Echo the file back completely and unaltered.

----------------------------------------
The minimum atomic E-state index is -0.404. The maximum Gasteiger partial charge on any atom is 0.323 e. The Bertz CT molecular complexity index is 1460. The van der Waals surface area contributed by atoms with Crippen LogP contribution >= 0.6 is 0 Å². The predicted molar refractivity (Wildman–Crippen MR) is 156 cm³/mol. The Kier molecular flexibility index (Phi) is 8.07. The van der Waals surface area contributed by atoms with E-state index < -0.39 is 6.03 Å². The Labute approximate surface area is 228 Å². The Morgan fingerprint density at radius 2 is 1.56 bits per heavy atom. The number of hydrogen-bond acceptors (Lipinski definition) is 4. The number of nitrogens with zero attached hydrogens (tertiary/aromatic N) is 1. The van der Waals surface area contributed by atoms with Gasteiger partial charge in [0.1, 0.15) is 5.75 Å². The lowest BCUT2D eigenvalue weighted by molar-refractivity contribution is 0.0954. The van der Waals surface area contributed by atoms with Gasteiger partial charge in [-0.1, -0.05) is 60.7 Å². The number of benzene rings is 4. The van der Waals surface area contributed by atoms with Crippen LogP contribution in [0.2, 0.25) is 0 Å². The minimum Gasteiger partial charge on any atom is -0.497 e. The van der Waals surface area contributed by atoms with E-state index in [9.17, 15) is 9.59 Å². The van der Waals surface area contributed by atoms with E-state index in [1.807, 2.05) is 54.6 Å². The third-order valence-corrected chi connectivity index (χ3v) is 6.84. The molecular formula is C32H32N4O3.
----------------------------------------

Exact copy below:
The minimum atomic E-state index is -0.404. The maximum Gasteiger partial charge on any atom is 0.323 e. The Bertz CT molecular complexity index is 1460. The van der Waals surface area contributed by atoms with Crippen LogP contribution >= 0.6 is 0 Å². The predicted molar refractivity (Wildman–Crippen MR) is 156 cm³/mol. The Kier molecular flexibility index (Phi) is 8.07. The van der Waals surface area contributed by atoms with E-state index < -0.39 is 6.03 Å². The Labute approximate surface area is 228 Å². The Morgan fingerprint density at radius 2 is 1.56 bits per heavy atom. The number of hydrogen-bond acceptors (Lipinski definition) is 4. The number of nitrogens with zero attached hydrogens (tertiary/aromatic N) is 1. The van der Waals surface area contributed by atoms with Gasteiger partial charge in [0.1, 0.15) is 5.75 Å². The lowest BCUT2D eigenvalue weighted by molar-refractivity contribution is 0.0954. The van der Waals surface area contributed by atoms with Gasteiger partial charge in [-0.1, -0.05) is 60.7 Å². The number of benzene rings is 4. The van der Waals surface area contributed by atoms with Crippen LogP contribution in [0.2, 0.25) is 0 Å². The minimum Gasteiger partial charge on any atom is -0.497 e. The van der Waals surface area contributed by atoms with E-state index in [9.17, 15) is 9.59 Å². The van der Waals surface area contributed by atoms with E-state index in [1.807, 2.05) is 54.6 Å². The third-order valence-corrected chi connectivity index (χ3v) is 6.84. The molecular formula is C32H32N4O3.